My Economy Guide continues to provide you with lots of information about the economy , finance and money . In this article, we will talk about the concepts of Perfect Competition, Imperfect Competition, Monopoly and Oligopoly. In addition, in order to understand the markets better, you should read our Supply and Demand in Economy .
Full competition is a concept that is not actually found in real life, but which provides an important framework for economic analysis and assumptions. Perfect competition is a concept that enables us to understand how all businesses in a sector will behave if they have exactly the same conditions. Let’s take a closer look at this concept.We mentioned above that all businesses must have the same conditions for full competition. But what exactly are we talking about? These conditions can generally be divided into four items.
- Manufacturers and consumers have all the information about the products and the market. Shopping is done in a completely logical manner. As we mentioned in our Supply and Demandarticle in the economy , consumers have all the information necessary to maximize their benefits and producers to increase their profits.
- There is no obstacle for entering or leaving the market for businesses.
- All of the producers produce the same goods, and all of their inputs are the same. The outputs of the two different clothing manufacturers are equivalent and have the same resources they need for production.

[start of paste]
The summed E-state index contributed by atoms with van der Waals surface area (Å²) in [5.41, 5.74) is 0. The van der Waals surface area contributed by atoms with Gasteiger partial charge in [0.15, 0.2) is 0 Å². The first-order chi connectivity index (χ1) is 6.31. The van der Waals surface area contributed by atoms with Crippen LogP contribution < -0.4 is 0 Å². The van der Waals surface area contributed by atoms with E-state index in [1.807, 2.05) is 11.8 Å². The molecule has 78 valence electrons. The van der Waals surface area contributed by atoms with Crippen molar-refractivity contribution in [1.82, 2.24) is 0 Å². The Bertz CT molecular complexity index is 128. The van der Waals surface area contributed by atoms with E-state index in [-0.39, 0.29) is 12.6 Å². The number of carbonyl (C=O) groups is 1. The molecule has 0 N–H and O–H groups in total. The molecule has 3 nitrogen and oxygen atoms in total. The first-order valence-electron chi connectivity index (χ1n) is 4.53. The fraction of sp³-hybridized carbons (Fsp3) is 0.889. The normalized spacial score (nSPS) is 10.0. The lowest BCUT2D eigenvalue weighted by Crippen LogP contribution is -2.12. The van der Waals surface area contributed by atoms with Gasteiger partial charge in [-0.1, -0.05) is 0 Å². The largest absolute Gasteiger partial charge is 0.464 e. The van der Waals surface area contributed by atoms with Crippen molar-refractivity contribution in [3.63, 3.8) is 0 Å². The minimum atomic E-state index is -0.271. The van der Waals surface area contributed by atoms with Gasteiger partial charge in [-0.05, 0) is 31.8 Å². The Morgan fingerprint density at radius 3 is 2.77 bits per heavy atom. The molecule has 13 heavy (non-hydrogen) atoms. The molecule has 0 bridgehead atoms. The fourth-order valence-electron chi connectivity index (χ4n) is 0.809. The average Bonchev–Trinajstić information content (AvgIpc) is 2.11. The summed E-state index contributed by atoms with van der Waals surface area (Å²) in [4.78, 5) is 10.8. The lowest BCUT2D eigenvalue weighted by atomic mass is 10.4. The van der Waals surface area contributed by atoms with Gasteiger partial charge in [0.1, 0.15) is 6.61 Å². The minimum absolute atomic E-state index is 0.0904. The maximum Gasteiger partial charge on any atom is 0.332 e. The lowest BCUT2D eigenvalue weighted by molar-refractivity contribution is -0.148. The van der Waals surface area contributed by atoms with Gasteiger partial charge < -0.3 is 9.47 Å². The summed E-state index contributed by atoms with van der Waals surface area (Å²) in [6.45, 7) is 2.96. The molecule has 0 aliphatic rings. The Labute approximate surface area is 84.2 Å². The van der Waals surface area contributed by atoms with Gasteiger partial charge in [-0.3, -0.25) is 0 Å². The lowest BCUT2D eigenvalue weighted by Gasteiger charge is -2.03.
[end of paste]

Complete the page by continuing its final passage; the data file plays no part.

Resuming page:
- There are many manufacturers on the market. No manufacturer can price the good. When placing this product on the market, it has to make pricing at the market price.
As a result of the aforementioned items, all producers in the market have the same pros or cons, thus creating an equal competitive environment. The replacement opportunity for the consumer is high and as a result, demand is flexible. As we mentioned earlier in this article and not actually full competition occurs.
SHORT TERM AND FULL COMPETITION
Short term refers to a period that is not sufficient for the withdrawal or entry of enterprises or firms in a certain sector from the market. While the fixed capital of the firms cannot be changed during this period, their labor force can be changed. Companies that are in full competition in a short-term process may work with loss or continue to develop with profit as a result of changes in demand.
LONG TERM AND FULL COMPETITION
While the short term does not provide enough time for entry and exit, companies may find the opportunity to enter or exit a market in the long run. While a sector with profitability attracts new businesses to the market, a sector with loss forces the producers in the market to leave the market.